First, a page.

Death penalty study provides support for abolition

A new study has found that between 2.8% and 5.2% of defendants sentenced to death in the United States were likely innocent. The University of Michigan Law School designed the study, and had the numbers crunched by medical researchers trained in population statistics analysis. Law professor Samuel Gross said, “Since 1973, nearly 8,500 defendants have been sentenced to death in the United States, and 138 of them have been exonerated. Our study means that more than 200 additional innocent defendants have been sentenced to death in that period.”  Last week, The Economist reported that although “America is unusual among rich countries in that it still executes people”, the trend was towards fewer executions and more states abolishing the death penalty. It concluded, “It may be a long wait, but the death penalty’s days are surely numbered.”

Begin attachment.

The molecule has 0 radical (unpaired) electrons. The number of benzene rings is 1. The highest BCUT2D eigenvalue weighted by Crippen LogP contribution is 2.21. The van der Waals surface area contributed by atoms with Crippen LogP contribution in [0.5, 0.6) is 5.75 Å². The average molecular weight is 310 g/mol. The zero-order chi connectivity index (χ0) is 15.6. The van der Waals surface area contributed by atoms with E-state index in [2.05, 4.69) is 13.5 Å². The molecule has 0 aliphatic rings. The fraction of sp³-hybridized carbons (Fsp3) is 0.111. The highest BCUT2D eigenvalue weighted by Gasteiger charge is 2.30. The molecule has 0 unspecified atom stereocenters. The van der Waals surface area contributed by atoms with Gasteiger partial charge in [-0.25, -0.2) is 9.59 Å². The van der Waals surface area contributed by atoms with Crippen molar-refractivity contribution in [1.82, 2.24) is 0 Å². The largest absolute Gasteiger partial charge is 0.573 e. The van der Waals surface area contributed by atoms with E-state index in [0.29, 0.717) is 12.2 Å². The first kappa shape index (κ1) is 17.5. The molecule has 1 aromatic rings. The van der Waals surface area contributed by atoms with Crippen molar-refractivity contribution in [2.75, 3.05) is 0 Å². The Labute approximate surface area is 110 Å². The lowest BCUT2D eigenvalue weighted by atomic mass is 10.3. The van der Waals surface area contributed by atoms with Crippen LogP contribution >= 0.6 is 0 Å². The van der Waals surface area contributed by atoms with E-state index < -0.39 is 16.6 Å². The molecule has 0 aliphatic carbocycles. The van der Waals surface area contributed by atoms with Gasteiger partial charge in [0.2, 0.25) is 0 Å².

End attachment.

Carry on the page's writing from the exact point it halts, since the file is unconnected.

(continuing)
Leave a Reply